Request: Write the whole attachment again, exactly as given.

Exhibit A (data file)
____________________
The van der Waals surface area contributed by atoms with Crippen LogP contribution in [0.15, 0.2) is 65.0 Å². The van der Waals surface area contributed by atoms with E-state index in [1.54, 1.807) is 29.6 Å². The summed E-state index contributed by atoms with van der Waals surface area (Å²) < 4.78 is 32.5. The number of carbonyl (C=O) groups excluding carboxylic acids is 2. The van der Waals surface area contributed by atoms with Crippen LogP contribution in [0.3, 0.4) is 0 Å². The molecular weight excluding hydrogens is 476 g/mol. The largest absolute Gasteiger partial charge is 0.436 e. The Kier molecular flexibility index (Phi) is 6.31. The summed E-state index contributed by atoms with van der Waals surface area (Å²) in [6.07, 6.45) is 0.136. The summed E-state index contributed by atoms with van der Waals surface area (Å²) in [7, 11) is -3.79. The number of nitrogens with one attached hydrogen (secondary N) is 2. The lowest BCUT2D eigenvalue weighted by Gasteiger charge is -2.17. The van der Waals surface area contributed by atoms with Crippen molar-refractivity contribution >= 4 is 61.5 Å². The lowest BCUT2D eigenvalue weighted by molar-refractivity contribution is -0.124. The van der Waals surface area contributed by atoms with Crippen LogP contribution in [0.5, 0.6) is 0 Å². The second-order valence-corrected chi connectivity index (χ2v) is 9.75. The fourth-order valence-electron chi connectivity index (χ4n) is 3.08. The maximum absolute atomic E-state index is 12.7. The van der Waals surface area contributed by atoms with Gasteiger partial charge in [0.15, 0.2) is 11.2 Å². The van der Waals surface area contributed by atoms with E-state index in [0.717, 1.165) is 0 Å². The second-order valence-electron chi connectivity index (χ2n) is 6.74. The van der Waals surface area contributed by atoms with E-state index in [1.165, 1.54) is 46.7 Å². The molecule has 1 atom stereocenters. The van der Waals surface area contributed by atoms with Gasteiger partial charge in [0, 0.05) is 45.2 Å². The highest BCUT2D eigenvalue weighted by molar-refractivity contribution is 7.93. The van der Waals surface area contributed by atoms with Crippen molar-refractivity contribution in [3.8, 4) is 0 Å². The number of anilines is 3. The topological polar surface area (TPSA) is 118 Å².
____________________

The van der Waals surface area contributed by atoms with Crippen LogP contribution in [0.15, 0.2) is 65.0 Å². The van der Waals surface area contributed by atoms with E-state index in [1.54, 1.807) is 29.6 Å². The summed E-state index contributed by atoms with van der Waals surface area (Å²) < 4.78 is 32.5. The number of carbonyl (C=O) groups excluding carboxylic acids is 2. The van der Waals surface area contributed by atoms with Crippen LogP contribution in [0.3, 0.4) is 0 Å². The molecular weight excluding hydrogens is 476 g/mol. The largest absolute Gasteiger partial charge is 0.436 e. The Kier molecular flexibility index (Phi) is 6.31. The summed E-state index contributed by atoms with van der Waals surface area (Å²) in [6.07, 6.45) is 0.136. The summed E-state index contributed by atoms with van der Waals surface area (Å²) in [7, 11) is -3.79. The number of nitrogens with one attached hydrogen (secondary N) is 2. The lowest BCUT2D eigenvalue weighted by Gasteiger charge is -2.17. The van der Waals surface area contributed by atoms with Crippen molar-refractivity contribution >= 4 is 61.5 Å². The lowest BCUT2D eigenvalue weighted by molar-refractivity contribution is -0.124. The van der Waals surface area contributed by atoms with Crippen LogP contribution in [0.5, 0.6) is 0 Å². The second-order valence-corrected chi connectivity index (χ2v) is 9.75. The fourth-order valence-electron chi connectivity index (χ4n) is 3.08. The maximum absolute atomic E-state index is 12.7. The van der Waals surface area contributed by atoms with Gasteiger partial charge in [0.15, 0.2) is 11.2 Å². The van der Waals surface area contributed by atoms with E-state index in [0.717, 1.165) is 0 Å². The second-order valence-electron chi connectivity index (χ2n) is 6.74. The van der Waals surface area contributed by atoms with E-state index in [1.165, 1.54) is 46.7 Å². The molecule has 1 atom stereocenters. The van der Waals surface area contributed by atoms with Gasteiger partial charge in [0, 0.05) is 45.2 Å². The highest BCUT2D eigenvalue weighted by molar-refractivity contribution is 7.93. The van der Waals surface area contributed by atoms with Crippen molar-refractivity contribution in [3.8, 4) is 0 Å². The number of anilines is 3. The topological polar surface area (TPSA) is 118 Å².